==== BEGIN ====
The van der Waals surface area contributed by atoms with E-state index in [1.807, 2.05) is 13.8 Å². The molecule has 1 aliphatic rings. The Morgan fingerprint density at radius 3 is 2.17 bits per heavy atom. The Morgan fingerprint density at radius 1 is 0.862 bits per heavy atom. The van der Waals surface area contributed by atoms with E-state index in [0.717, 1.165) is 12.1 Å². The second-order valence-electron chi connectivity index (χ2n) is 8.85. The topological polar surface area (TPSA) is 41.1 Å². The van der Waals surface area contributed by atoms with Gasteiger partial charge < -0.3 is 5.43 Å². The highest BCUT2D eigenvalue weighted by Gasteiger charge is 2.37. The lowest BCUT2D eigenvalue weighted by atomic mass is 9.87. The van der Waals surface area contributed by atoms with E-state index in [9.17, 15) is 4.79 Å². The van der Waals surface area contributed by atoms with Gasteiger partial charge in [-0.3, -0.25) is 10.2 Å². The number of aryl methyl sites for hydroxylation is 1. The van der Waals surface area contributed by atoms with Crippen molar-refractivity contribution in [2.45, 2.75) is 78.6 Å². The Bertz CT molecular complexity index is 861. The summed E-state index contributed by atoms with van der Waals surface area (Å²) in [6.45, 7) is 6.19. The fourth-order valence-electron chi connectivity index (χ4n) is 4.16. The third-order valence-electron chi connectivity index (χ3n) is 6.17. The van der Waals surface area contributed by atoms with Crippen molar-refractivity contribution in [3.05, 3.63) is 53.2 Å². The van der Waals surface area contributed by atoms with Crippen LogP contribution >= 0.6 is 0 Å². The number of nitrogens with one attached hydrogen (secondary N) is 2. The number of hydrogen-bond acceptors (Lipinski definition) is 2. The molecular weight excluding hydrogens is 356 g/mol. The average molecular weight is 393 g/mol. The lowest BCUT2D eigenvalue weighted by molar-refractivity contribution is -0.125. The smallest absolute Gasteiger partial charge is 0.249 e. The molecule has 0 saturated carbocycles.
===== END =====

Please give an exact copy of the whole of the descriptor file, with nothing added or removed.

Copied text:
The van der Waals surface area contributed by atoms with E-state index in [1.807, 2.05) is 13.8 Å². The molecule has 1 aliphatic rings. The Morgan fingerprint density at radius 3 is 2.17 bits per heavy atom. The Morgan fingerprint density at radius 1 is 0.862 bits per heavy atom. The van der Waals surface area contributed by atoms with E-state index in [0.717, 1.165) is 12.1 Å². The second-order valence-electron chi connectivity index (χ2n) is 8.85. The topological polar surface area (TPSA) is 41.1 Å². The van der Waals surface area contributed by atoms with Gasteiger partial charge < -0.3 is 5.43 Å². The highest BCUT2D eigenvalue weighted by Gasteiger charge is 2.37. The lowest BCUT2D eigenvalue weighted by atomic mass is 9.87. The van der Waals surface area contributed by atoms with E-state index in [9.17, 15) is 4.79 Å². The van der Waals surface area contributed by atoms with Gasteiger partial charge in [-0.3, -0.25) is 10.2 Å². The number of aryl methyl sites for hydroxylation is 1. The van der Waals surface area contributed by atoms with Crippen molar-refractivity contribution in [2.45, 2.75) is 78.6 Å². The Bertz CT molecular complexity index is 861. The summed E-state index contributed by atoms with van der Waals surface area (Å²) in [6.45, 7) is 6.19. The fourth-order valence-electron chi connectivity index (χ4n) is 4.16. The third-order valence-electron chi connectivity index (χ3n) is 6.17. The van der Waals surface area contributed by atoms with Crippen molar-refractivity contribution in [3.05, 3.63) is 53.2 Å². The van der Waals surface area contributed by atoms with Crippen LogP contribution >= 0.6 is 0 Å². The number of nitrogens with one attached hydrogen (secondary N) is 2. The number of hydrogen-bond acceptors (Lipinski definition) is 2. The molecular weight excluding hydrogens is 356 g/mol. The average molecular weight is 393 g/mol. The lowest BCUT2D eigenvalue weighted by molar-refractivity contribution is -0.125. The smallest absolute Gasteiger partial charge is 0.249 e. The molecule has 0 saturated carbocycles.